TWO VETERANS OF BANGLADESH’S MUSIC SCENE, BASSBABA SUMON OF AURTHOHIN AND ZOHAD OF NEMESIS, TALK TO ICE TODAY ABOUT THE CHANGING DYNAMICS OF THE INDUSTRY AND THE ROLE OF TECHNOLOGY IN CATALYSING IT.
The music scene in Bangladesh has undergone a drastic transformation in the last three decades. From a thriving underground music scene to millions of views on music videos on Youtube, a lot has changed. Technology and social media have played a huge role in this shift. It is now easier than ever to record songs and share one’s music with the rest of the world. Using their smartphones, musicians can interact with fans, and music lovers can stream songs from thousands of different bands and artists within seconds.
A man who needs no introduction, Saidus Salehin Khaled Sumon aka Bassbaba Sumon has been in the Bangladeshi music scene for three decades. Vocalist, bass player and producer of Aurthohin, Bassbaba is beloved by fans not only for his talent but also for his willpower and strength of character.
You were the first Bangladeshi musician to be featured in Bassplayer magazine. How did it feel to represent Bangladesh in such a prominent international publication?
It was a huge honour. When we were young, we used to look for books and magazines on guitar. There used to be a number of bookshops in Nilket where we used to go and look for issues of ‘Bass Player’ magazine. Sometimes, we would find a secondhand issue, and five of us would chip in to buy it. Years later, when world-renowned bass players were interviewed in that magazine, they would sometimes mention me thanks to our collaborations. I had never imagined that there would be a full-page interview of me in ‘Bass Player Magazine.’ My interview came out in the June issue, and this was a huge Eid gift for me. This was a huge achievement for me and my fellow Bangladeshi musicians.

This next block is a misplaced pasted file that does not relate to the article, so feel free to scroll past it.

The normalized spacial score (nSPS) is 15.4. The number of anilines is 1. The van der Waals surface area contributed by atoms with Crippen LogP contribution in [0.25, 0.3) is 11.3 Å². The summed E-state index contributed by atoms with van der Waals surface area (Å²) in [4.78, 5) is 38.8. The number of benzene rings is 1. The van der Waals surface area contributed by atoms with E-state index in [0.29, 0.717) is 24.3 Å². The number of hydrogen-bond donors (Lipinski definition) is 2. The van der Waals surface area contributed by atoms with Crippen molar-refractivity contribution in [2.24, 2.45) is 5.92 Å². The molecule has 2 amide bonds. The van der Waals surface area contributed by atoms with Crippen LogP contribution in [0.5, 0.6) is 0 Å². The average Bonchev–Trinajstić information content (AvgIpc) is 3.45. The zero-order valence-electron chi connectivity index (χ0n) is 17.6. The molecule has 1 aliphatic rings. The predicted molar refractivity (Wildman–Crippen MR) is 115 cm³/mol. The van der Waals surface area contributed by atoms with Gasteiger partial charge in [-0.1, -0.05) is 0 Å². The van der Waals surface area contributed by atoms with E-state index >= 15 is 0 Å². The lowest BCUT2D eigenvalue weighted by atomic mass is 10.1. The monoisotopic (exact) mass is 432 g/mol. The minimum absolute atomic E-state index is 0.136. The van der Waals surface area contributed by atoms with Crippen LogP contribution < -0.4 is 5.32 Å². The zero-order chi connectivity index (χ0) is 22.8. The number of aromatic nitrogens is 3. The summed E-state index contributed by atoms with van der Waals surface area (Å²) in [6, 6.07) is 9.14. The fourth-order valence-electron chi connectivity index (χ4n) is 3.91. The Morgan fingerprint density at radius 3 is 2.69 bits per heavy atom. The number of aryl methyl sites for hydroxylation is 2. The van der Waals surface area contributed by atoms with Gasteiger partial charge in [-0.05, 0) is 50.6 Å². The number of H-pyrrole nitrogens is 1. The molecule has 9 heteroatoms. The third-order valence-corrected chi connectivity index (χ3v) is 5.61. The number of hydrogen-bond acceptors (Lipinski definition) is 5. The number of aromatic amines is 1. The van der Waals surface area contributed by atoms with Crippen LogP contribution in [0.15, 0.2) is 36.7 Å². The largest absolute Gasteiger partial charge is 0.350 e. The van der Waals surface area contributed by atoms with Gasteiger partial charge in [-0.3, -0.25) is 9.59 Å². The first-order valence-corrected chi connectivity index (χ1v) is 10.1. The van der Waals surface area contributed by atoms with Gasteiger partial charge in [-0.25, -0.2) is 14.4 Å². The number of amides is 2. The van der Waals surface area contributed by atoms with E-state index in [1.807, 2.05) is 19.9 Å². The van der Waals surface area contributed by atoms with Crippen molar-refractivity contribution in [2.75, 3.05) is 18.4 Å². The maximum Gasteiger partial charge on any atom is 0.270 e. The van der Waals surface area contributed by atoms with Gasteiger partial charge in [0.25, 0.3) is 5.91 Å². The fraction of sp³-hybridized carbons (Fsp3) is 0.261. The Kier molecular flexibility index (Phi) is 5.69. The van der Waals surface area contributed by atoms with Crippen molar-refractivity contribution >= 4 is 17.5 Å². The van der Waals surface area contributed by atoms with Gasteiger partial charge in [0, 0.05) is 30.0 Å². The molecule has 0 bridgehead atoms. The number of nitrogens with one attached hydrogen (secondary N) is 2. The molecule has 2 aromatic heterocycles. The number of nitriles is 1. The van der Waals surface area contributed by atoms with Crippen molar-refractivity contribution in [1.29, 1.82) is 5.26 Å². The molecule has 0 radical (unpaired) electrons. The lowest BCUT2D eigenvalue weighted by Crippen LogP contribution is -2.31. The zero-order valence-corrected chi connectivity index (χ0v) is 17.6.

Before returning to the industry, you were on a 3-year hiatus. How does it feel being back on the saddle? What is the most rewarding aspect of being a professional musician?
Firstly, I do not consider myself to be a professional musician. Music is my passion. I was very unwell for three and a half years. While I was recovering, my band members and I decided that we would do two farewell concerts and then end all our activities. However, when I looked through social media and felt the love from my fans, I was overwhelmed. Each and every day, there were messages saying “Sumon Bhai, come back, “Sumon Bhai, stay strong” or “Sumon Bhai, we are with you”. I told my band members that we had to do a comeback concert instead. I felt unconditional love from my fans, which is not something that can be bought, but has to be earned. When I was back on stage, I cried from the emotions.
I FELT UNCONDITIONAL LOVE FROM MY FANS, WHICH IS NOT SOMETHING THAT CAN BE BOUGHT, BUT HAS TO BE EARNED. WHEN I WAS BACK ON STAGE, I CRIED FROM THE EMOTIONS.
You’ve been around for more than two decades now. How has the music industry changed since you first started?
I started playing music when I was seven years old, and I first joined a mainstream band in 1990. The music scenario was totally different then. We made money from concerts that we did and albums we released. We had to hire studios, whereas everyone has their own studio at home now. In the past, we actually listened to music. When I was young, I bought a Miles album on cassette tape for Tk 35. When I took it home, I knew that for the next one hour, all I would do was listen to the album, no matter what. Now, listening to music is something we do on the side when we drive or scroll through our newsfeed. Also, now, even if I have a song ready, I can’t just release it because I have to make a music video, which is a very lengthy process.
The Samsung Galaxy S22 Ultra has been your companion for some time now. How does it aid you in your daily life?